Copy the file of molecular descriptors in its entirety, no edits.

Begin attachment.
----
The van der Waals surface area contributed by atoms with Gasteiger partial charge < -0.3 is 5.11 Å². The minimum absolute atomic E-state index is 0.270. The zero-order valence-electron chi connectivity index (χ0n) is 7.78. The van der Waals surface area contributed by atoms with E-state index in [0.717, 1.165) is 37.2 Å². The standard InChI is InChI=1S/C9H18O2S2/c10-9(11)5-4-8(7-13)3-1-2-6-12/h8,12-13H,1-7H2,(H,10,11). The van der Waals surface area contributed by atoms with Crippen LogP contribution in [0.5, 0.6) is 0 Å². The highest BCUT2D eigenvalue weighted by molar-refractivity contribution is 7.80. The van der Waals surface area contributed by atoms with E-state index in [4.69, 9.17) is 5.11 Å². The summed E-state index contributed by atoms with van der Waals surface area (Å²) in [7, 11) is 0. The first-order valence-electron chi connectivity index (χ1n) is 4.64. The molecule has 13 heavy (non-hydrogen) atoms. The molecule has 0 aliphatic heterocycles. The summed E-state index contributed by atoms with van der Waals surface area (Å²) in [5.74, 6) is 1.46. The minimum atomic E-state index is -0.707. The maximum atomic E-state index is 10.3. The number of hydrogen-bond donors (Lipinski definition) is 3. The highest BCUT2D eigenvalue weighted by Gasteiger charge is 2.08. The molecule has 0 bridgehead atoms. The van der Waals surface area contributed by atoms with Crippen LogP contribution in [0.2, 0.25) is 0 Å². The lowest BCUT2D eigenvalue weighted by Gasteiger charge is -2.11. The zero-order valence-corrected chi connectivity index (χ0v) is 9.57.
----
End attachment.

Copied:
The van der Waals surface area contributed by atoms with Gasteiger partial charge < -0.3 is 5.11 Å². The minimum absolute atomic E-state index is 0.270. The zero-order valence-electron chi connectivity index (χ0n) is 7.78. The van der Waals surface area contributed by atoms with E-state index in [0.717, 1.165) is 37.2 Å². The standard InChI is InChI=1S/C9H18O2S2/c10-9(11)5-4-8(7-13)3-1-2-6-12/h8,12-13H,1-7H2,(H,10,11). The van der Waals surface area contributed by atoms with Crippen LogP contribution in [0.5, 0.6) is 0 Å². The highest BCUT2D eigenvalue weighted by molar-refractivity contribution is 7.80. The van der Waals surface area contributed by atoms with E-state index in [4.69, 9.17) is 5.11 Å². The summed E-state index contributed by atoms with van der Waals surface area (Å²) in [7, 11) is 0. The first-order valence-electron chi connectivity index (χ1n) is 4.64. The molecule has 13 heavy (non-hydrogen) atoms. The molecule has 0 aliphatic heterocycles. The summed E-state index contributed by atoms with van der Waals surface area (Å²) in [5.74, 6) is 1.46. The minimum atomic E-state index is -0.707. The maximum atomic E-state index is 10.3. The number of hydrogen-bond donors (Lipinski definition) is 3. The highest BCUT2D eigenvalue weighted by Gasteiger charge is 2.08. The molecule has 0 bridgehead atoms. The van der Waals surface area contributed by atoms with Crippen LogP contribution in [0.2, 0.25) is 0 Å². The lowest BCUT2D eigenvalue weighted by Gasteiger charge is -2.11. The zero-order valence-corrected chi connectivity index (χ0v) is 9.57.